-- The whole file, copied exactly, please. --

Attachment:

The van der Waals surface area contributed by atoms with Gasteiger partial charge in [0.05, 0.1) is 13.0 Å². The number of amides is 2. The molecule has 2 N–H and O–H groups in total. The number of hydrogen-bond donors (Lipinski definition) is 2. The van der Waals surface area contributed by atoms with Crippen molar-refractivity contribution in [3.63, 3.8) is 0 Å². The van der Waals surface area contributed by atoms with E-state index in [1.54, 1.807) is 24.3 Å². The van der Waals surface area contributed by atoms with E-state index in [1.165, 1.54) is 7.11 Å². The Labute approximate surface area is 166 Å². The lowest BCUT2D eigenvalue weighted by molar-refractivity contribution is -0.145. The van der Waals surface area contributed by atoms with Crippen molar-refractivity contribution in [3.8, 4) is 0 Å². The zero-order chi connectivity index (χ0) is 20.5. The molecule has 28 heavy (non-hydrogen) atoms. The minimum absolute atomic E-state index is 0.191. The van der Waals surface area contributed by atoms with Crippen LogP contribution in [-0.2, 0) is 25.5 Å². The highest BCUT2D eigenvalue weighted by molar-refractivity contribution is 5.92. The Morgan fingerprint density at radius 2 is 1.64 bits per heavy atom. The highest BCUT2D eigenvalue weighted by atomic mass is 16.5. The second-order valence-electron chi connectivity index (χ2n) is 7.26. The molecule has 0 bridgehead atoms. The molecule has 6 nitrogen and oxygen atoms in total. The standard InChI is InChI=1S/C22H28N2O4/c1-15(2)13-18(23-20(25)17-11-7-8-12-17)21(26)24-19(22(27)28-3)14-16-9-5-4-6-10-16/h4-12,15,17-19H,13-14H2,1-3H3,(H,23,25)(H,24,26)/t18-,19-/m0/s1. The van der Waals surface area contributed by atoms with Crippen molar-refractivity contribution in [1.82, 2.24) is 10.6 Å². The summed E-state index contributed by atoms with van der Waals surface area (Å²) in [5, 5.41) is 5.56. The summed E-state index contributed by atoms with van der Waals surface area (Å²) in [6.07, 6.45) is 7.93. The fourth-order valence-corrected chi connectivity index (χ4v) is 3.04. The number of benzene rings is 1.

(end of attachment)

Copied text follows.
The van der Waals surface area contributed by atoms with Gasteiger partial charge in [0.05, 0.1) is 13.0 Å². The number of amides is 2. The molecule has 2 N–H and O–H groups in total. The number of hydrogen-bond donors (Lipinski definition) is 2. The van der Waals surface area contributed by atoms with Crippen molar-refractivity contribution in [3.63, 3.8) is 0 Å². The van der Waals surface area contributed by atoms with E-state index in [1.54, 1.807) is 24.3 Å². The van der Waals surface area contributed by atoms with E-state index in [1.165, 1.54) is 7.11 Å². The Labute approximate surface area is 166 Å². The lowest BCUT2D eigenvalue weighted by molar-refractivity contribution is -0.145. The van der Waals surface area contributed by atoms with Crippen molar-refractivity contribution in [3.8, 4) is 0 Å². The zero-order chi connectivity index (χ0) is 20.5. The molecule has 28 heavy (non-hydrogen) atoms. The minimum absolute atomic E-state index is 0.191. The van der Waals surface area contributed by atoms with Crippen LogP contribution in [-0.2, 0) is 25.5 Å². The highest BCUT2D eigenvalue weighted by molar-refractivity contribution is 5.92. The Morgan fingerprint density at radius 2 is 1.64 bits per heavy atom. The highest BCUT2D eigenvalue weighted by atomic mass is 16.5. The second-order valence-electron chi connectivity index (χ2n) is 7.26. The molecule has 0 bridgehead atoms. The molecule has 6 nitrogen and oxygen atoms in total. The standard InChI is InChI=1S/C22H28N2O4/c1-15(2)13-18(23-20(25)17-11-7-8-12-17)21(26)24-19(22(27)28-3)14-16-9-5-4-6-10-16/h4-12,15,17-19H,13-14H2,1-3H3,(H,23,25)(H,24,26)/t18-,19-/m0/s1. The van der Waals surface area contributed by atoms with Crippen molar-refractivity contribution in [1.82, 2.24) is 10.6 Å². The summed E-state index contributed by atoms with van der Waals surface area (Å²) in [5, 5.41) is 5.56. The summed E-state index contributed by atoms with van der Waals surface area (Å²) in [6.07, 6.45) is 7.93. The fourth-order valence-corrected chi connectivity index (χ4v) is 3.04. The number of benzene rings is 1.